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Is the original OneNote desktop app doomed?

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Posted by Lothar Scholz
Aug 29, 2017 at 06:51 PM


I’m adding more Doom and Gloom:
Microsoft is doomed!

At least it is for me. I thought after removing mobile first they got back to improve my workstation desktop. But now all they want do is cloud and i’m not following here either. And when i see what nice features MacOS is shipping now with natural language processing etc. all of them local i can only cry how much of a cluster fuck developing modern apps is with the terrible MS systems.


Posted by Paul Korm
Aug 30, 2017 at 12:39 PM


If you don’t like cloud-centric computing in Windows you won’t like it in macOS either.  In iOS 11 and High Sierra iCloud will be more pervasive than ever.


Posted by MadaboutDana
Aug 31, 2017 at 10:02 AM


Hm, I’m not so sure. I get the impression that Microsoft really have gone all-in for the Totally Cloud-Enabled approach to pretty much everything. Whereas on the Mac, there is still a fairly clear differentiation between apps that do use iCloud and apps that don’t. I agree that the number of apps that do is steadily increasing, however.

On the other hand, this integration is one of the strongest things about the Apple platform. And it runs much more smoothly than Microsoft’s equivalent services. The ease with which you can transfer stuff from one device to another in Apple World is truly astounding, and iOS 11 and macOS High Sierra promise to further improve this ease of exchange.

Just to give non-Mac users an idea: I have three Macs, an iPad Mini and a couple of iPhones (one for international use). They all talk to each other, and I can make calls and even FaceTime calls from a Mac just as easily as I can make them from one of the iPhones. Messages all pop up on various devices (I know some people find this irritating - personally, I love it) so I can respond to people from any device (if I feel like it; I continue to resist this Gen Z affliction whereby people appear to believe that if they don’t *immediately* respond to every single message either they will vanish in a puff of social irrelevance or their unfortunate correspondent will have a nervous breakdown). The best iCloud apps sync immediately, with very little delay (ironically, Apple’s iWork apps are the slowest here, although the built-in apps like Notes, Contacts, Calendar etc. are pretty much instantaneous), and the best developers (Bear, Readdle, Glam) are already making the most of this speed. Those Mac/iOS users who are more social media-focused than I am (my daughter springs to mind) use their devices to post up annotated photos and other clever little constructions in a matter of seconds, transferring them between multiple social media platforms. In this sense, computing with Apple is genuinely fast, fun and (almost) seamless. I’ve had wonderful moments with Microsoft machines that have been almost as good - and truly ghastly moments when nothing seems to talk to anything. Now, my occasional dabbling with Windows 10 is becoming more and more sporadic - there really isn’t any comparison, no matter how much Microsoft may insist there is.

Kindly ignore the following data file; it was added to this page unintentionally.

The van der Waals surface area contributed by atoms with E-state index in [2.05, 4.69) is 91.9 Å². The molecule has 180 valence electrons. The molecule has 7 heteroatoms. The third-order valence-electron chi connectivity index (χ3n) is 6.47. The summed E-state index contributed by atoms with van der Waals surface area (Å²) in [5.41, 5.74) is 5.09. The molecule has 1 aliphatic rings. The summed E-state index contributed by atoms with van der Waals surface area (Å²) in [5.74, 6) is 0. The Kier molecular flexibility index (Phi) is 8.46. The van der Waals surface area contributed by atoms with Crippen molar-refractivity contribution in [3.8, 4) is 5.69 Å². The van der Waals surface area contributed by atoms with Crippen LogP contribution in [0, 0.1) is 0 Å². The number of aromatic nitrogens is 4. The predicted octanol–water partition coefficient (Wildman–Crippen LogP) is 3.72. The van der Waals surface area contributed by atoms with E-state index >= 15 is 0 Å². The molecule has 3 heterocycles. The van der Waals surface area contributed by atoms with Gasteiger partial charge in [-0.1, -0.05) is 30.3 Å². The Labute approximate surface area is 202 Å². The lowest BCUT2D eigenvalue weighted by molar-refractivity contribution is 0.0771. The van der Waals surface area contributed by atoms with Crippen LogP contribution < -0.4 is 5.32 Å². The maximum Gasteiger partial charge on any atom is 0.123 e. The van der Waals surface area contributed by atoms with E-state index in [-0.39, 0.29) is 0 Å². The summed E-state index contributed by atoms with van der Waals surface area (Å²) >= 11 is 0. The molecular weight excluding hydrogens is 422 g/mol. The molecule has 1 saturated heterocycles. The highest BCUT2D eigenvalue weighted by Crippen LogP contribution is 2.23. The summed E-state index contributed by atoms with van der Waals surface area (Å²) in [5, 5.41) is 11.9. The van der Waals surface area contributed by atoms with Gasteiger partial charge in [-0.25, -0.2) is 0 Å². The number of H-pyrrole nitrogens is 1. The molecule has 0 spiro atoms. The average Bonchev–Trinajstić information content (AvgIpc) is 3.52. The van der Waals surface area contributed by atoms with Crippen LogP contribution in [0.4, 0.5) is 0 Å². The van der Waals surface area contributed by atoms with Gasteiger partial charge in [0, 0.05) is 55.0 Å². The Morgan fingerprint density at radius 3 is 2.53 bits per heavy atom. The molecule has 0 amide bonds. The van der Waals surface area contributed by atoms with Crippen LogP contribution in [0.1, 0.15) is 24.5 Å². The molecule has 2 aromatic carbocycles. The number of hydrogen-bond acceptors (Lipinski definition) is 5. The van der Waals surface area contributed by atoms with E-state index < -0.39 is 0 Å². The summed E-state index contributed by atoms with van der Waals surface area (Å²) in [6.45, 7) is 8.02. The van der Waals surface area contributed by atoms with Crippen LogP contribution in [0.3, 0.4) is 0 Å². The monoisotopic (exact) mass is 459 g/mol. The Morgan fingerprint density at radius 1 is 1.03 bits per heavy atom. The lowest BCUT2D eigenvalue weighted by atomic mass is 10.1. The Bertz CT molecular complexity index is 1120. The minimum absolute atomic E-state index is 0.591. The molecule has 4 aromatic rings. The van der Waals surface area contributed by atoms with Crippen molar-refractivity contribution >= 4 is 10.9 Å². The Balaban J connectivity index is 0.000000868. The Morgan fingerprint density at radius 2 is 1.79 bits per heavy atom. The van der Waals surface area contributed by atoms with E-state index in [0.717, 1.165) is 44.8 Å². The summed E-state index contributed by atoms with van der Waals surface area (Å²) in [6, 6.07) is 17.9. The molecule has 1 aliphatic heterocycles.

I should stress that I’m deeply suspicious of the motives of all these computing giants and have no particular cognitive bias - i.e. I don’t believe Apple is “wonderful” simply because they’re Apple or because Steve Jobs is somehow mythic. But I am impressed when a company manages to achieve a tightly integrated ecosphere that actually works. The company that had the greatest opportunity to do so before Apple was Sony, but they blew it, despite their full-spectrum coverage of consumer (and business) electronics. They suffered (still do, I believe) from the silo effect so endemic to large companies; Microsoft did the same until Satya Nadella started dismantling the barriers. All credit to Apple for, on the whole and despite their vast size, managing to avoid this issue (except perhaps in the realm of TV…)

Sorry, just having a philosophical moment there. Back to business…


Posted by Paul Korm
Aug 31, 2017 at 11:14 AM


I agree with everything Bill wrote.

I also think iCloud is far less transparent—from a “where’s my stuff?” perspective—than it could be.  Less than, say, Dropbox or even OneDrive.  Getting into the ecosystem Bill delineated is easy.  Getting out?  Not sure.  For documents - developers either make our files obvious on Mac in the iCloud Drive folder, or they shuttle them away into obscurely named and difficult-to-locate folders inside ~/Library or /Library.  I’m old-school Boomerish.  I want to know where every bit is all the time, and I prefer obvious file hierarchies.  That’s never been the Windows way, and it’s not the OS X / macOS way either.  Increasingly so.  So in a nutshell that’s my beef.  I like the features, Handoff, Universal Clipboard, and sync, etc., that Bill describes.  I just don’t like the secrecy behind it.


Posted by MadaboutDana
Sep 1, 2017 at 08:24 AM


Yes, that’s an entirely fair point. I’m hoping that the wonders of iCloud will be revealed in all their glory with the advent of the “Files” app to iOS 11 and the opening-up of iCloud to sharing (à la Dropbox) on macOS (High Sierra). Once iCloud is easier to see/deal with, I too will be much happier relying on it!



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